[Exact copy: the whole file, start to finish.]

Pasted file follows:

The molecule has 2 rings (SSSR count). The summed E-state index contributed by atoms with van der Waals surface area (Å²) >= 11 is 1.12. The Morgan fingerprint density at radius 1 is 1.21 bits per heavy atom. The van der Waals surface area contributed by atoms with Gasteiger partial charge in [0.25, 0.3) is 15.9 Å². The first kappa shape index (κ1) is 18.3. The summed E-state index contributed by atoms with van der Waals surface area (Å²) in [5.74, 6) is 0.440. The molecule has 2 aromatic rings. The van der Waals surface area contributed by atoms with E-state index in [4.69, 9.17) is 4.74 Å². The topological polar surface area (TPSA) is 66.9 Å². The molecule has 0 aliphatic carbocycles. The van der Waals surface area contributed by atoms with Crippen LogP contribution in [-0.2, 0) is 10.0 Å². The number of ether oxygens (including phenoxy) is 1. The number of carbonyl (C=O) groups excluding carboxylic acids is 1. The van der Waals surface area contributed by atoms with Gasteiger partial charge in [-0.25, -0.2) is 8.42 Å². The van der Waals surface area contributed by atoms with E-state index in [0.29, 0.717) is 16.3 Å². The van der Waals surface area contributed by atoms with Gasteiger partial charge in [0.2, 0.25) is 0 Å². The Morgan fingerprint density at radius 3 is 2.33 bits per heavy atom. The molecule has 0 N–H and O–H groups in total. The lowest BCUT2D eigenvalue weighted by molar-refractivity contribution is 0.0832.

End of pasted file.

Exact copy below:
The molecule has 2 rings (SSSR count). The summed E-state index contributed by atoms with van der Waals surface area (Å²) >= 11 is 1.12. The Morgan fingerprint density at radius 1 is 1.21 bits per heavy atom. The van der Waals surface area contributed by atoms with Gasteiger partial charge in [0.25, 0.3) is 15.9 Å². The first kappa shape index (κ1) is 18.3. The summed E-state index contributed by atoms with van der Waals surface area (Å²) in [5.74, 6) is 0.440. The molecule has 2 aromatic rings. The van der Waals surface area contributed by atoms with E-state index in [4.69, 9.17) is 4.74 Å². The topological polar surface area (TPSA) is 66.9 Å². The molecule has 0 aliphatic carbocycles. The van der Waals surface area contributed by atoms with Crippen LogP contribution in [-0.2, 0) is 10.0 Å². The number of ether oxygens (including phenoxy) is 1. The number of carbonyl (C=O) groups excluding carboxylic acids is 1. The van der Waals surface area contributed by atoms with Gasteiger partial charge in [-0.25, -0.2) is 8.42 Å². The van der Waals surface area contributed by atoms with E-state index in [0.29, 0.717) is 16.3 Å². The van der Waals surface area contributed by atoms with Gasteiger partial charge in [0.2, 0.25) is 0 Å². The Morgan fingerprint density at radius 3 is 2.33 bits per heavy atom. The molecule has 0 N–H and O–H groups in total. The lowest BCUT2D eigenvalue weighted by molar-refractivity contribution is 0.0832.